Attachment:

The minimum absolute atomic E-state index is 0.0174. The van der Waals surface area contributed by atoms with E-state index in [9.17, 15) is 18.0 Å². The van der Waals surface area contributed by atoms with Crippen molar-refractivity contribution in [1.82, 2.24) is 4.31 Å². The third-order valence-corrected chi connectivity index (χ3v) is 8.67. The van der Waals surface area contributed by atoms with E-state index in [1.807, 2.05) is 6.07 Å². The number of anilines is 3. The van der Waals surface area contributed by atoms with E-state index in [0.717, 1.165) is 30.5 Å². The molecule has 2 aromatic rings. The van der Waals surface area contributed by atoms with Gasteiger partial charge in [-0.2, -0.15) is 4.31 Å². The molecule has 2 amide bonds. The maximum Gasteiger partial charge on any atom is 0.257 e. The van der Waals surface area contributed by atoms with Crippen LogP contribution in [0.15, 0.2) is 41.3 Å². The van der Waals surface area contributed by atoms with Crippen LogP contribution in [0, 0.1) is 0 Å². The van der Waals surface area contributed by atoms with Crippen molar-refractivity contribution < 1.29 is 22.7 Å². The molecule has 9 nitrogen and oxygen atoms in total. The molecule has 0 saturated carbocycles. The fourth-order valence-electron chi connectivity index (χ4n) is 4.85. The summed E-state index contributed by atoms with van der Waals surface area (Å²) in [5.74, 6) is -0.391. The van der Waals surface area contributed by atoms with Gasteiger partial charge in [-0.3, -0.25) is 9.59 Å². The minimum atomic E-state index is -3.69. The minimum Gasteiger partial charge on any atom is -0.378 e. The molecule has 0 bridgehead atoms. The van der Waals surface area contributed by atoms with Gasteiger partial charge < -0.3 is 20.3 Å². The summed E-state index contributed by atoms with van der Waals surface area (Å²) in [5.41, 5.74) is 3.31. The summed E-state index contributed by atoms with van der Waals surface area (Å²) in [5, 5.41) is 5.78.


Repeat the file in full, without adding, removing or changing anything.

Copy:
The minimum absolute atomic E-state index is 0.0174. The van der Waals surface area contributed by atoms with E-state index in [9.17, 15) is 18.0 Å². The van der Waals surface area contributed by atoms with Crippen molar-refractivity contribution in [1.82, 2.24) is 4.31 Å². The third-order valence-corrected chi connectivity index (χ3v) is 8.67. The van der Waals surface area contributed by atoms with E-state index in [1.807, 2.05) is 6.07 Å². The number of anilines is 3. The van der Waals surface area contributed by atoms with E-state index in [0.717, 1.165) is 30.5 Å². The molecule has 2 aromatic rings. The van der Waals surface area contributed by atoms with Gasteiger partial charge in [-0.2, -0.15) is 4.31 Å². The molecule has 2 amide bonds. The maximum Gasteiger partial charge on any atom is 0.257 e. The van der Waals surface area contributed by atoms with Crippen LogP contribution in [0.15, 0.2) is 41.3 Å². The van der Waals surface area contributed by atoms with Crippen LogP contribution in [0, 0.1) is 0 Å². The van der Waals surface area contributed by atoms with Crippen molar-refractivity contribution < 1.29 is 22.7 Å². The molecule has 9 nitrogen and oxygen atoms in total. The molecule has 0 saturated carbocycles. The fourth-order valence-electron chi connectivity index (χ4n) is 4.85. The summed E-state index contributed by atoms with van der Waals surface area (Å²) in [5.74, 6) is -0.391. The van der Waals surface area contributed by atoms with Gasteiger partial charge in [-0.3, -0.25) is 9.59 Å². The minimum atomic E-state index is -3.69. The minimum Gasteiger partial charge on any atom is -0.378 e. The molecule has 0 bridgehead atoms. The van der Waals surface area contributed by atoms with Gasteiger partial charge < -0.3 is 20.3 Å². The summed E-state index contributed by atoms with van der Waals surface area (Å²) in [5.41, 5.74) is 3.31. The summed E-state index contributed by atoms with van der Waals surface area (Å²) in [5, 5.41) is 5.78.